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saber (Verb) "to know"

8th cent. Very Old Spanish saber "to know," "to be flavorful." From Latin sapere "to taste," but in Vulgar Latin with a sense of "to know." From Proto-Italic *sap-i- "to taste," "to know." From Proto-Indo-European *sHp-i̯- 'id.'

Romance: Western Vulgar Latin: Asturian saber, Portuguese saber, Galician saber, Catalan saber, French savoir, Italian sapere ; Sardinian: sapere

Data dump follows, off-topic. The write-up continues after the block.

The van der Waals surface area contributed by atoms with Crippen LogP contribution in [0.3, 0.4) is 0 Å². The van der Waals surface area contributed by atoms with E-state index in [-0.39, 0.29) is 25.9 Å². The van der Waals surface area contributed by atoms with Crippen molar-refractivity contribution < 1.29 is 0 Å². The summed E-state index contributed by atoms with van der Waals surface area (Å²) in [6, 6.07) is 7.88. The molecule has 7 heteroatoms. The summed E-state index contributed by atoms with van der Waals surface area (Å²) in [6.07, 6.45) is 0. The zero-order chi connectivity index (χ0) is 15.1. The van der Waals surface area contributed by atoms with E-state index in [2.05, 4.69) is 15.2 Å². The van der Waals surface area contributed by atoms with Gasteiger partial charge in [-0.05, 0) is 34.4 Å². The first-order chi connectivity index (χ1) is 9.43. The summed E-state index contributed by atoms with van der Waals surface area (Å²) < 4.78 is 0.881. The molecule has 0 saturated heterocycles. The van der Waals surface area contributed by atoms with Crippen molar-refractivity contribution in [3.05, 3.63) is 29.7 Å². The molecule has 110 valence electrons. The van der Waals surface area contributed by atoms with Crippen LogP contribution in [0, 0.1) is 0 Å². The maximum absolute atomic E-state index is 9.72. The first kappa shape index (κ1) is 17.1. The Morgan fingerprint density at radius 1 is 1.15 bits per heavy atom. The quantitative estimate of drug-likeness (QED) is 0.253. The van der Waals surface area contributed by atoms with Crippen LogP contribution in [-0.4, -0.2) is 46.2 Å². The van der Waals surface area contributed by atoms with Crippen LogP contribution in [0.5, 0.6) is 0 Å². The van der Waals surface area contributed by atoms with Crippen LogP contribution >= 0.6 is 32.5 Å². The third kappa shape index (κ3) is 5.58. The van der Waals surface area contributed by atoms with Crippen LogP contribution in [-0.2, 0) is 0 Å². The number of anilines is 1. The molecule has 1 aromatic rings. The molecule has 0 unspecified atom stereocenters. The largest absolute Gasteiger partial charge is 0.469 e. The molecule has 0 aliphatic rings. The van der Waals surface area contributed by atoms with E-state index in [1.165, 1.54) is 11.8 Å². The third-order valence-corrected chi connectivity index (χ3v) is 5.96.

Italic: Oscan sipus "knowledge," Volscian sepu "through knowledge"

Indo-European: Germanic: Old Norse sefi "mind," Old High German int-seffen "to taste," Old Saxon an-sebbian "to notice," Old English sefa "understanding;" Hellenic: Ancient Greek ἕπω (hépo) "I am busy;" Indo-Iranian: Sanskrit sápati "to mind," Avestan haftī "he holds"